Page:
Only half of sexual medicine doctors ask about orientation

A surprising number of sexual medicine doctors told researchers that they didn't think it was important to ask about their patients sexual orientation.

Only about half of sexual medicine doctors in a recent survey say they routinely ask patients directly about sexual orientation, a small study finds.

Of those doctors who do not ask, more than 40 percent say that sexual orientation is irrelevant to patient care, a position contrary to longstanding clinical evidence, the researchers say.

“If providers don’t ask, patients may not provide important medical information pertinent to their lifestyle.”

“There’s apparently a great lack of awareness even among those with a special interest in sexual medicine of the many health considerations a provider must take into consideration when patients are members of the LGBT community,” says senior study author Amin Herati, assistant professor of urology at the School of Medicine at Johns Hopkins University.

“For example, men who mostly have sex with men are at much higher risk of some sexually transmitted infections,” says Herati. “If providers don’t ask, patients may not provide important medical information pertinent to their lifestyle.”

Herati’s team surveyed nearly 100 health care practitioners who are members of the Sexual Medicine Society of North America. The findings appear in the Journal of Sexual Medicine.

Previous studies, Herati says, showed that men who have sex with men (or MSMs) have worse health outcomes overall and are at a greater risk for a range of medical and psychological conditions. Evidence also shows that patients experience improved mental health when they disclose their sexual orientation.

With existing estimates indicating that fewer than 20 percent of clinicians provide medical information pertinent to LGBT patients, Herati and the research team set out to better understand how frequently health care providers ask patients about sexual orientation and their rationale for asking or not asking.

To do this, they mailed an 18-question survey to 696 members of the Sexual Medicine Society of North America. Of the 92 members who completed the survey, 93.3 percent reported treating MSM patients, but only 51.7 percent said they routinely ask about sexual orientation.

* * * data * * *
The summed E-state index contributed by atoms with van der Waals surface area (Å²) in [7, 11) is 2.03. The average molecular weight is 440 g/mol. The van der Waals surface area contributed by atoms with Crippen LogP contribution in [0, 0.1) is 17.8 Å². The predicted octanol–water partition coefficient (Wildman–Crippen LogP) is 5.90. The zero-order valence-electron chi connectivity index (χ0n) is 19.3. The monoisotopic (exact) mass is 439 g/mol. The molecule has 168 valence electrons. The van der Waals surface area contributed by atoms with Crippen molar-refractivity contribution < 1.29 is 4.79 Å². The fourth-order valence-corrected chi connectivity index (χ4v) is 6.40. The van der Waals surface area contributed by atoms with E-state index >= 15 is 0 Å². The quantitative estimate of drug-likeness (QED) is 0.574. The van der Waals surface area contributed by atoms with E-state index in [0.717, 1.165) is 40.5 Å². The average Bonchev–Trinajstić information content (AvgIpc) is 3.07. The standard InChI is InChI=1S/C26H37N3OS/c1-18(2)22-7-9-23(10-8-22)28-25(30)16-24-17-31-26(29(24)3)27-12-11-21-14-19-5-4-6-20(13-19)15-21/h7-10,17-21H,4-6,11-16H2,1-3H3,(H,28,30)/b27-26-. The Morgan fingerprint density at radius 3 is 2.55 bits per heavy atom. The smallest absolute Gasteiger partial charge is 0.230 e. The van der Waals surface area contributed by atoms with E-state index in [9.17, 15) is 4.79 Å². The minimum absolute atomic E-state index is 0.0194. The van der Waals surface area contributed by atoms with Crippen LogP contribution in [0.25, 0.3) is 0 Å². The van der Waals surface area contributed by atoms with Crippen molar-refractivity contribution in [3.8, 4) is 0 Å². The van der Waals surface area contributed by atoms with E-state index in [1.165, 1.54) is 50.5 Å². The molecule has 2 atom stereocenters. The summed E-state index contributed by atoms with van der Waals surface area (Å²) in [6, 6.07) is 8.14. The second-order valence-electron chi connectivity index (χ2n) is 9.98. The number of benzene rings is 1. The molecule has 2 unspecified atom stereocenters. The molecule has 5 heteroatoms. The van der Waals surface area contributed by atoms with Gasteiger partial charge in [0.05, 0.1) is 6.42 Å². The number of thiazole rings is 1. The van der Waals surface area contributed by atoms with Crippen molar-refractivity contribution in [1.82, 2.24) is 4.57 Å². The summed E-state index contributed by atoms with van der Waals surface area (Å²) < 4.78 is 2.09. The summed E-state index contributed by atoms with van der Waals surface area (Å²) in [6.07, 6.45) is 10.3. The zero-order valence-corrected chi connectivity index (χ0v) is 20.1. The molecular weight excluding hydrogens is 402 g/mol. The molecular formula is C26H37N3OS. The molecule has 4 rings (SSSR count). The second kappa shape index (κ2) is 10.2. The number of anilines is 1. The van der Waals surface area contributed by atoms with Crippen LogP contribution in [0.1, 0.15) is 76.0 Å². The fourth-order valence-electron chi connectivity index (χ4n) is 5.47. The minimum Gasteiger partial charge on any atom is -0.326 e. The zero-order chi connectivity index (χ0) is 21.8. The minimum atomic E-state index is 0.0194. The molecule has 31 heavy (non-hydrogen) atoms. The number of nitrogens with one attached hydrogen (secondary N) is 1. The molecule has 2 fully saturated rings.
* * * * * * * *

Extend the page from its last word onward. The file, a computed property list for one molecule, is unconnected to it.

Of those that do not ask, 41.9 percent reported believing that sexual orientation is irrelevant to their patients’ care and 25.6 percent said patients would disclose this information if they thought it was important.

Those who did ask about sexual orientation were more likely to practice in urban areas, were more likely to inquire about a greater number of sexual behaviors, and were more likely to tailor their care to LGBT needs.

The investigators say that open communication with health care professionals may relieve stress and anxiety for patients, as well as assure better clinical care.

Herati says a program to be implemented in the Johns Hopkins Health System later this year is an effort to foster more open communication. It will offer patients the option of filling out a sociodemographic ID card including sexual orientation information, designed for patients to show or give to physicians and other health care providers during medical visits.

“We hope that will take away some of the inertia or awkwardness among providers and help provide a segue into discussing their sometimes special health needs,” Herati says.

Additional authors of the study are from Johns Hopkins, the University of Texas Southwestern Medical School, and Columbia University Medical Center/Mount Sinai Medical Center.

Source: Johns Hopkins University

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